Olson talks Prop. 8 on “Fox News Sunday”

Yesterday, Ted Olson spoke to Chris Wallace, host of Fox News Sunday, about last week’s decision in U.S. District Court on California’s Proposition 8:

Former Bush administration solicitor general Ted Olson, a part of the legal team who fought to overturn California’s gay marriage ban, said Sunday the decision by a federal judge ruling Prop. 8 unconstitutional was not an example of judicial activism.

“That’s why we have judges and that’s why we have an independent judiciary,” Olson said on “Fox News Sunday.”

“It is not judicial activism, it is judicial responsibility in its most classic sense,” he said.
[…]
Pressed on whether a single judge can overrule the will of some seven million California voters, Olson called it the proper role of the federal judiciary to “make sure that when we vote for something we’re not denying minorities their constitutional rights.”

Without separation of powers and the Bill of Rights, Olson said citizens in California or any other state would be empowered to “take away my rights or your rights.”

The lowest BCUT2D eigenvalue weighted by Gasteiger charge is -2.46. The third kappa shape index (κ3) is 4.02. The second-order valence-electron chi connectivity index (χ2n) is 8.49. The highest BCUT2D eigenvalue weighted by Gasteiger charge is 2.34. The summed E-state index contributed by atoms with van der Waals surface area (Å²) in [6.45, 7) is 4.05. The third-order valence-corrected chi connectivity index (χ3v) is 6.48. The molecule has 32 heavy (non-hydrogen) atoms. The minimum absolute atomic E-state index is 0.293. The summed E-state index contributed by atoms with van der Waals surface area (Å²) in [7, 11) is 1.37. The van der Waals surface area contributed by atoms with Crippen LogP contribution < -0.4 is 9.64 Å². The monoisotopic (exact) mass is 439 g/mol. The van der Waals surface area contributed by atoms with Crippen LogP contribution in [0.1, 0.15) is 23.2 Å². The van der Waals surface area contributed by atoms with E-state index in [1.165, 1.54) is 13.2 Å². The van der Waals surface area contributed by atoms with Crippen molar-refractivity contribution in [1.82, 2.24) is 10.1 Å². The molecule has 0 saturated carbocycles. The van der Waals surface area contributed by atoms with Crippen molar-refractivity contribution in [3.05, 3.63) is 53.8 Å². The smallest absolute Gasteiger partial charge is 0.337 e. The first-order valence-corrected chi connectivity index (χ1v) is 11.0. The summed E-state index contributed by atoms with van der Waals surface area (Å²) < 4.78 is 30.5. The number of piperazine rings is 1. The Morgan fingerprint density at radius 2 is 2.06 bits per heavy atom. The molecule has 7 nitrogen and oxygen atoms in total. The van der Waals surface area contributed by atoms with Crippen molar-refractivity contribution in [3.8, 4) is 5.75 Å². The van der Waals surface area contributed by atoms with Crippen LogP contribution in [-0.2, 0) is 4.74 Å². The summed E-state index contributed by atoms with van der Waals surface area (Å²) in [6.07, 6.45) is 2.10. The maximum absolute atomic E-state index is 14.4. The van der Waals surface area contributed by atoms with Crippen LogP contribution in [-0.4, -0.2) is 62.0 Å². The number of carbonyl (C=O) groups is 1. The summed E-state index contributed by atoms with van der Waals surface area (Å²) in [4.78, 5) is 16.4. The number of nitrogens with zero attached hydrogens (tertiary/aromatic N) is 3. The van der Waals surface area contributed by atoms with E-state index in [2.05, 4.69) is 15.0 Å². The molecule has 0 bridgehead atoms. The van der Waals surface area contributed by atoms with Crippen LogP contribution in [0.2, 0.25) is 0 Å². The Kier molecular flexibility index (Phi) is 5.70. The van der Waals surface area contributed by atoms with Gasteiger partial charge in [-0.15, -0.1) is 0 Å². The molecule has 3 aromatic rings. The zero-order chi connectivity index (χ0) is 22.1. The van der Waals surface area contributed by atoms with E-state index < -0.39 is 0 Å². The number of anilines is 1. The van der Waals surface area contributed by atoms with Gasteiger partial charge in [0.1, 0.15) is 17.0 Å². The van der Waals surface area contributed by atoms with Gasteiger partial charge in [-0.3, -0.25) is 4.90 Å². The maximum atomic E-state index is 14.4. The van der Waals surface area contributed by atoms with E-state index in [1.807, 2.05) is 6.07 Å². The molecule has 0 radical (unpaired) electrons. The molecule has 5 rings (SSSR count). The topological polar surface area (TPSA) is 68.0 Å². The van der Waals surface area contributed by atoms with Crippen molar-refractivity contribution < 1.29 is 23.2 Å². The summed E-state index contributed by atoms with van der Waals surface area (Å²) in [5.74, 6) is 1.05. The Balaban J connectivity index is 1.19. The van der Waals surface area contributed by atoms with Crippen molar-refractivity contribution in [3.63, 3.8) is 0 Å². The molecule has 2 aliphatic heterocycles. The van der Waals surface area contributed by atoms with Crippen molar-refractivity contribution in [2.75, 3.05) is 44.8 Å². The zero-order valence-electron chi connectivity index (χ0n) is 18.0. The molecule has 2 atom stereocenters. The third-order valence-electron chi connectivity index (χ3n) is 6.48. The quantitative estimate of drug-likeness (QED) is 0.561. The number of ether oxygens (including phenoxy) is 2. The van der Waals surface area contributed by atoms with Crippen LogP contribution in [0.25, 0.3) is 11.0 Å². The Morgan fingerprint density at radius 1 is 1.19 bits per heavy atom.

Olson continued: “We do not put the Bill of Rights to a vote.” He noted that 41 states outlawed interracial marriage at one time. Had that been allowed to stand, “the president’s parents could not have been married,” he said.

Here is the video of Olson’s appearance:

The reaction on the grassroots right has been what you might expect, screams of judicial activism have been prevalent. But as Ted Olson said yesterday, “Most people use the term judicial activism to explain decisions that they don’t like.”

We should prefer government get out of the marriage business entirely, but this decision is the direct result of government intrusion into people’s private lives. Government should stop incentivizing marriage and excluding a certain segment of individuals simply because they are of a certain sexual orientation.


The views and opinions expressed by individual authors are not necessarily those of other authors, advertisers, developers or editors at United Liberty.